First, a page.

Most of us suffer from memory failures of one kind or another, and most of us would like to improve our memories so that we don’t forget where we put the car keys or, more importantly, the material we need to know for an exam. In this section, we’ll look at some ways to help you remember better, and at some strategies for more effective studying.
What are some everyday ways we can improve our memory, including recall? To help make sure information goes from short-term memory to long-term memory, you can use memory-enhancing strategies. One strategy is rehearsal, or the conscious repetition of information to be remembered (Craik & Watkins, 1973). Think about how you learned your multiplication tables as a child. You may recall that 6 x 6 = 36, 6 x 7 = 42, and 6 x 8 = 48. Memorizing these facts is rehearsal.
Another strategy is chunking: you organize information into manageable bits or chunks (Bodie, Powers, & Fitch-Hauser, 2006). Chunking is useful when trying to remember information like dates and phone numbers. Instead of trying to remember 5205550467, you remember the number as 520-555-0467. So, if you met an interesting person at a party and you wanted to remember his phone number, you would naturally chunk it, and you could repeat the number over and over, which is the rehearsal strategy.
Try this fun activity that employs a memory-enchancing strategy to learn more.
You could also enhance memory by using elaborative rehearsal: a technique in which you think about the meaning of new information and its relation to knowledge already stored in your memory (Tigner, 1999). Elaborative rehearsal involves both linking the information to knowledge already stored and repeating the information. For example, in this case, you could remember that 520 is an area code for Arizona and the person you met is from Arizona. This would help you better remember the 520 prefix. If the information is retained, it goes into long-term memory.
Mnemonic devices are memory aids that help us organize information for encoding (Figure 8.18). They are especially useful when we want to recall larger bits of information such as steps, stages, phases, and parts of a system (Bellezza, 1981). Brian needs to learn the order of the planets in the solar system, but he’s having a hard time remembering the correct order. His friend Kelly suggests a mnemonic device that can help him remember. Kelly tells Brian to simply remember the name Mr. VEM J. SUN, and he can easily recall the correct order of the planets: Mercury, Venus, Earth, Mars, Jupiter, Saturn, Uranus, and Neptune. You might use a mnemonic device to help you remember someone’s name, a mathematical formula, or the order of mathematical operations.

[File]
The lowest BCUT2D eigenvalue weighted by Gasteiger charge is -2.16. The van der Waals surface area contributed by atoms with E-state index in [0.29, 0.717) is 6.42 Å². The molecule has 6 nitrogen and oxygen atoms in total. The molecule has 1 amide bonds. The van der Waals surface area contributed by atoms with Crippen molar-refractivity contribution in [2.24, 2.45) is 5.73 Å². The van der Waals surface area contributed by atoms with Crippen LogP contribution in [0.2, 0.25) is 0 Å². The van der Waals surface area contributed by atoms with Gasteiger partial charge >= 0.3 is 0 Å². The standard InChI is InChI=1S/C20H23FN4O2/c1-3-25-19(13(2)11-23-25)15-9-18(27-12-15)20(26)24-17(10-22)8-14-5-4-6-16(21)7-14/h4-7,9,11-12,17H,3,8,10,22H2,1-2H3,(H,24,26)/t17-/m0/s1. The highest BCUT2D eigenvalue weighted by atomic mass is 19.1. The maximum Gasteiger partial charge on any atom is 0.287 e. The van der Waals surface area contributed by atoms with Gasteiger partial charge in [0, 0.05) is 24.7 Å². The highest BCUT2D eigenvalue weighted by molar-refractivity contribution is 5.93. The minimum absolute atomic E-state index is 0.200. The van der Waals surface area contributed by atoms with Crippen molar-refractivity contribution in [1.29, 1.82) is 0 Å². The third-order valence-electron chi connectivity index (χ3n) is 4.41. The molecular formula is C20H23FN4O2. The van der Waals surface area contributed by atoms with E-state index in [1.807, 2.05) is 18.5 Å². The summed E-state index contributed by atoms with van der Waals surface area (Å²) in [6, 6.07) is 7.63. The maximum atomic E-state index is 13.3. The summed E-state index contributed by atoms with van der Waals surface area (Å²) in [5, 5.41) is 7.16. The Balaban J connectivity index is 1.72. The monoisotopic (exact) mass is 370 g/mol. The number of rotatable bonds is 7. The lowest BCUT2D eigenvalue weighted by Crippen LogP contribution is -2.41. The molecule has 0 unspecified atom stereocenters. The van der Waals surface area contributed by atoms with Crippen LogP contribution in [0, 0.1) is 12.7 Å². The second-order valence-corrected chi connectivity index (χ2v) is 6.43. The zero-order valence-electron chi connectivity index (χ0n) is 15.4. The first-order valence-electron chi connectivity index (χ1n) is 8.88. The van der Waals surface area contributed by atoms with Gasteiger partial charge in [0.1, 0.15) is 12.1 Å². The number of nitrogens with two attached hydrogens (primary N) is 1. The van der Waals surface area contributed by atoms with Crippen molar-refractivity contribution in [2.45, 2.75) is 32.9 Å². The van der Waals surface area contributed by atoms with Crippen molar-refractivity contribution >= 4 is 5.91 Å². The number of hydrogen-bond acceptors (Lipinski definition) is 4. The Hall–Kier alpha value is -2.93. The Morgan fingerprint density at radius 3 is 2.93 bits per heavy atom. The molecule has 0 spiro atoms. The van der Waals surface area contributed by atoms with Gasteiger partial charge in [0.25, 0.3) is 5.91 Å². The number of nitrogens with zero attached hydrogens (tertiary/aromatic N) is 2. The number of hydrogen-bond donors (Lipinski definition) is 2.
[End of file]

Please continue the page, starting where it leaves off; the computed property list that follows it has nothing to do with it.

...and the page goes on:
If you have ever watched the television show Modern Family, you might have seen Phil Dunphy explain how he remembers names:
The other day I met this guy named Carl. Now, I might forget that name, but he was wearing a Grateful Dead t-shirt. What’s a band like the Grateful Dead? Phish. Where do fish live? The ocean. What else lives in the ocean? Coral. Hello, Co-arl. (Wrubel & Spiller, 2010)
It seems the more vivid or unusual the mnemonic, the easier it is to remember. The key to using any mnemonic successfully is to find a strategy that works for you.
Joshua Foer is a science writer who "accidentally" won the U.S. Memory Championships. Watch his TEDTalk, titled "Feats of Memory Anyone Can Do," in which he explains a mnemonic device called the memory palace to learn more.
Some other strategies that are used to improve memory include expressive writing and saying words aloud. Expressive writing helps boost your short-term memory, particularly if you write about a traumatic experience in your life. Masao Yogo and Shuji Fujihara (2008) had participants write for 20-minute intervals several times per month. The participants were instructed to write about a traumatic experience, their best possible future selves, or a trivial topic. The researchers found that this simple writing task increased short-term memory capacity after five weeks, but only for the participants who wrote about traumatic experiences. Psychologists can’t explain why this writing task works, but it does.
What if you want to remember items you need to pick up at the store? Simply say them out loud to yourself. A series of studies (MacLeod, Gopie, Hourihan, Neary, & Ozubko, 2010) found that saying a word out loud improves your memory for the word because it increases the word’s distinctiveness. Feel silly, saying random grocery items aloud? This technique works equally well if you just mouth the words. Using these techniques increased participants’ memory for the words by more than 10%. These techniques can also be used to help you study.
Based on the information presented in this chapter, here are some strategies and suggestions to help you hone your study techniques (Figure 8.19). The key with any of these strategies is to figure out what works best for you.